Back massages of the students did not affect the skin blood flow at all in the present study. Concerning the effects of massages on the blood flow in the musculature or skin, till now there are bulk of reports, and a common belief among athletes and therapists alike has been that massage enhances muscle blood flow  . However empirical data, presented during last decade, were equivocal. Firstly, it was reported that blood flow increased by 50% after vigorous massage  ; however, later studies claimed much smaller increases  - or no increase at all  .
Recent studies performed by modern techniques with both Doppler ultrasound and laser Doppler flowmetry to integrate femoral artery blood flow (FABF) and skin blood flow (SKBF), do not support the hypothesis that postexercise massage elevates limb blood flow  . Namely, massages applied to the quadriceps significantly elevated skin blood flow (SKBF) without the increase in femoral artery blood flow (FABF), questioning the efficacy of massage as an aid to recovery in postexercise settings. Furthermore, recent study indicates that massage even impairs post exercise muscle blood flow by mechanically impeding blood flow  .
However, there is a solid physiological basis for predicting that massages could elevate muscle blood flow on the basis of recent findings of rapid vasodilatory responses of resistance vessels to repeated compression  - . Thus, further studies are definitely warranted concerning the effects of massages on the blood flow in the patients with stiffness or the athlete after the exercises.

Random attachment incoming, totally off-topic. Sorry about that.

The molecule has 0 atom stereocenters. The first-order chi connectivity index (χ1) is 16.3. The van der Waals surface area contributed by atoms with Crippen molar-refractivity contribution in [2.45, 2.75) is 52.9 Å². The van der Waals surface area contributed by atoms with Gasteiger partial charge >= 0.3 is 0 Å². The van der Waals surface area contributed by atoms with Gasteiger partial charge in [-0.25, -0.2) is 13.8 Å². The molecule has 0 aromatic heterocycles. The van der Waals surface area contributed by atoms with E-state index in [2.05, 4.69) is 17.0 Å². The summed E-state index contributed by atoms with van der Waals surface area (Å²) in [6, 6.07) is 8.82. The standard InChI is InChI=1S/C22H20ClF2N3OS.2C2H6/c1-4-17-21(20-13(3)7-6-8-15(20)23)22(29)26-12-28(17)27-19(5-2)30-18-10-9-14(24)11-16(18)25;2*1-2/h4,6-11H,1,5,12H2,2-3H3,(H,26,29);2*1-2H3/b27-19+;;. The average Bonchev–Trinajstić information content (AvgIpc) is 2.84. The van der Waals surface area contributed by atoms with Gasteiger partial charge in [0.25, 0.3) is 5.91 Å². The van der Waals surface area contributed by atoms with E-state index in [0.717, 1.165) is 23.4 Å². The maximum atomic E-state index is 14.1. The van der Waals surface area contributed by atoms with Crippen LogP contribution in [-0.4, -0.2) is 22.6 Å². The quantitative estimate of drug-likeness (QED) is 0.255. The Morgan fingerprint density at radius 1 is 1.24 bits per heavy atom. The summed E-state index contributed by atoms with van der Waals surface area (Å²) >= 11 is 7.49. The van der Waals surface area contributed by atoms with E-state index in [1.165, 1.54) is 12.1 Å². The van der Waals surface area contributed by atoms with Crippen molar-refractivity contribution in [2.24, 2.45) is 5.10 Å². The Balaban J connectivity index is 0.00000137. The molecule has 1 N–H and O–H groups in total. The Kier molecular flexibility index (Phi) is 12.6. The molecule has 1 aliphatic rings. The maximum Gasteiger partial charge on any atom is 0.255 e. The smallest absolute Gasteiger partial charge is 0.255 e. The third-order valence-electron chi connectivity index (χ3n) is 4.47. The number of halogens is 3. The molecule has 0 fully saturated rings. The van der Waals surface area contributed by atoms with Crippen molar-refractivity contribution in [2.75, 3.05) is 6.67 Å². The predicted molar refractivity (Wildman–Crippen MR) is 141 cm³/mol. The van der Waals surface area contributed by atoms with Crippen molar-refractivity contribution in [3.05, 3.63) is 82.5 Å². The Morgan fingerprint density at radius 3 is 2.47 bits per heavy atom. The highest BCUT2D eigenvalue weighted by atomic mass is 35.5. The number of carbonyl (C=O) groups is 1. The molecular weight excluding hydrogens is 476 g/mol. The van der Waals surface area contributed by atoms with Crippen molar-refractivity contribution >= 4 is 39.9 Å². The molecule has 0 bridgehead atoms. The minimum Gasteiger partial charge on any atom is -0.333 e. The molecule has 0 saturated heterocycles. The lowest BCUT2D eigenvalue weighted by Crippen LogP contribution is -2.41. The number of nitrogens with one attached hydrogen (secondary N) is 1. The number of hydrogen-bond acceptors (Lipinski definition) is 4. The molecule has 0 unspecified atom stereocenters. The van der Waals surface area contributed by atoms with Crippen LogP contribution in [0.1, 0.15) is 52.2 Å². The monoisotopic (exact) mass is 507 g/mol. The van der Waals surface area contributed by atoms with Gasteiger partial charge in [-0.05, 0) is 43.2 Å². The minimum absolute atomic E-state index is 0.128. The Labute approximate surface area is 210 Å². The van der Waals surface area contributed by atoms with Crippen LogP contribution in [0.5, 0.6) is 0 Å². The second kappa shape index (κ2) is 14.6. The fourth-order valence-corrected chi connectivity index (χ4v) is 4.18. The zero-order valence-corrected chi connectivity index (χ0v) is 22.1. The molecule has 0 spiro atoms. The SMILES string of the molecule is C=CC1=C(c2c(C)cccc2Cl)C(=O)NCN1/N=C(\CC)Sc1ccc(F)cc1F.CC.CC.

Our previous and present studies indicate that hot pack treatment but not the massages of the back affected the skin blood flow. Hot pack treatment of the students reduced the serum level of cortisol and VAS value at the same time, indicating that the treatment could relief mainly psychological stress   . It was also observed the decrease in VAS values in response to hot pack treatment  .
From a psychological point of view, Butagat et al. also reported that hot pack treatment could increase the feeling of comfort and enhance relaxation  . However, it is unknown whether the hot pack treatment increases the arterial blood flow or not in the back. Thus, under the assumption that the some muscle blood flow diverted into the cutaneous circulation, then the increase in the skin blood flow might question the hot pack effects to cure the stiff shoulder or the neck. It is generally considered that SKBF mainly plays an important role in thermoregulation of the body (see for example  ).
Taking all these experimental facts into the account, it seems that massages may be better treatment rather than hot pack treatment of the students with physical and psychological stresses.
However, further studies are definitely warranted to understand the mechanisms involved in the effects of massage on physical and psychological responses, due to limitations of the present study.
Back massages of the students, preparing for the national license examination, significantly reduced the muscle stiffness of trapezius, serum level of cortisol without affecting that of lactate and VAS value, thereby indicating that the treatment is effective to improve the physical and psychological conditions of the students.
The authors gratefully acknowledge the critical reading of the MS, helpful comments and suggestions of Dr. K.E. Creed.